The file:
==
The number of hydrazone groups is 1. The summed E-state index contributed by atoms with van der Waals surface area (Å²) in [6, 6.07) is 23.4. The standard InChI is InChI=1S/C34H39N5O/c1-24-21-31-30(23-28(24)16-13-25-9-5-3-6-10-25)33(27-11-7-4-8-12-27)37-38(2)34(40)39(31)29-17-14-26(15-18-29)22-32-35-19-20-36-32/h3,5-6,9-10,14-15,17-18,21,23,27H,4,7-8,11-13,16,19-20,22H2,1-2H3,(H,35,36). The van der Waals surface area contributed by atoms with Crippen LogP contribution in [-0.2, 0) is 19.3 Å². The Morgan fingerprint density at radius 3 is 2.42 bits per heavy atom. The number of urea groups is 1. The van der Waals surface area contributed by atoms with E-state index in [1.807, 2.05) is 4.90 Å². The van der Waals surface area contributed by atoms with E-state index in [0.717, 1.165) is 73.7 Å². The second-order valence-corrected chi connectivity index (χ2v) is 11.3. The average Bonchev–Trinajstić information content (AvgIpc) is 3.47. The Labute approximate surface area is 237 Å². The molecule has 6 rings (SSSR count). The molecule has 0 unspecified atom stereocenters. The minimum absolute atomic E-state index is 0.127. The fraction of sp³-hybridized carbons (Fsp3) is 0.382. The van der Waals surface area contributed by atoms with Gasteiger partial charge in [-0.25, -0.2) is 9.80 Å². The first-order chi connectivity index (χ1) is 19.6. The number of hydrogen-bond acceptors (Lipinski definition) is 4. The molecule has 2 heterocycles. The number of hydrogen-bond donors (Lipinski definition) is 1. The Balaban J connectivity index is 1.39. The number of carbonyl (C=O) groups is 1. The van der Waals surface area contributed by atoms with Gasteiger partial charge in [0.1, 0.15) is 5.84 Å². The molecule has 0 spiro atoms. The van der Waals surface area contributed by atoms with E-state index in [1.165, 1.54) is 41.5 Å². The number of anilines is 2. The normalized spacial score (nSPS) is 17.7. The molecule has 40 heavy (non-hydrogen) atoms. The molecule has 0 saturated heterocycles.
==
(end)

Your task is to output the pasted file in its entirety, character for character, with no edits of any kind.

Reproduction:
The number of hydrazone groups is 1. The summed E-state index contributed by atoms with van der Waals surface area (Å²) in [6, 6.07) is 23.4. The standard InChI is InChI=1S/C34H39N5O/c1-24-21-31-30(23-28(24)16-13-25-9-5-3-6-10-25)33(27-11-7-4-8-12-27)37-38(2)34(40)39(31)29-17-14-26(15-18-29)22-32-35-19-20-36-32/h3,5-6,9-10,14-15,17-18,21,23,27H,4,7-8,11-13,16,19-20,22H2,1-2H3,(H,35,36). The van der Waals surface area contributed by atoms with Crippen LogP contribution in [-0.2, 0) is 19.3 Å². The Morgan fingerprint density at radius 3 is 2.42 bits per heavy atom. The number of urea groups is 1. The van der Waals surface area contributed by atoms with E-state index in [1.807, 2.05) is 4.90 Å². The van der Waals surface area contributed by atoms with E-state index in [0.717, 1.165) is 73.7 Å². The second-order valence-corrected chi connectivity index (χ2v) is 11.3. The average Bonchev–Trinajstić information content (AvgIpc) is 3.47. The Labute approximate surface area is 237 Å². The molecule has 6 rings (SSSR count). The molecule has 0 unspecified atom stereocenters. The minimum absolute atomic E-state index is 0.127. The fraction of sp³-hybridized carbons (Fsp3) is 0.382. The van der Waals surface area contributed by atoms with Gasteiger partial charge in [-0.25, -0.2) is 9.80 Å². The first-order chi connectivity index (χ1) is 19.6. The number of hydrogen-bond acceptors (Lipinski definition) is 4. The molecule has 2 heterocycles. The number of hydrogen-bond donors (Lipinski definition) is 1. The Balaban J connectivity index is 1.39. The number of carbonyl (C=O) groups is 1. The van der Waals surface area contributed by atoms with Gasteiger partial charge in [0.1, 0.15) is 5.84 Å². The molecule has 0 spiro atoms. The van der Waals surface area contributed by atoms with E-state index in [1.165, 1.54) is 41.5 Å². The number of anilines is 2. The normalized spacial score (nSPS) is 17.7. The molecule has 40 heavy (non-hydrogen) atoms. The molecule has 0 saturated heterocycles.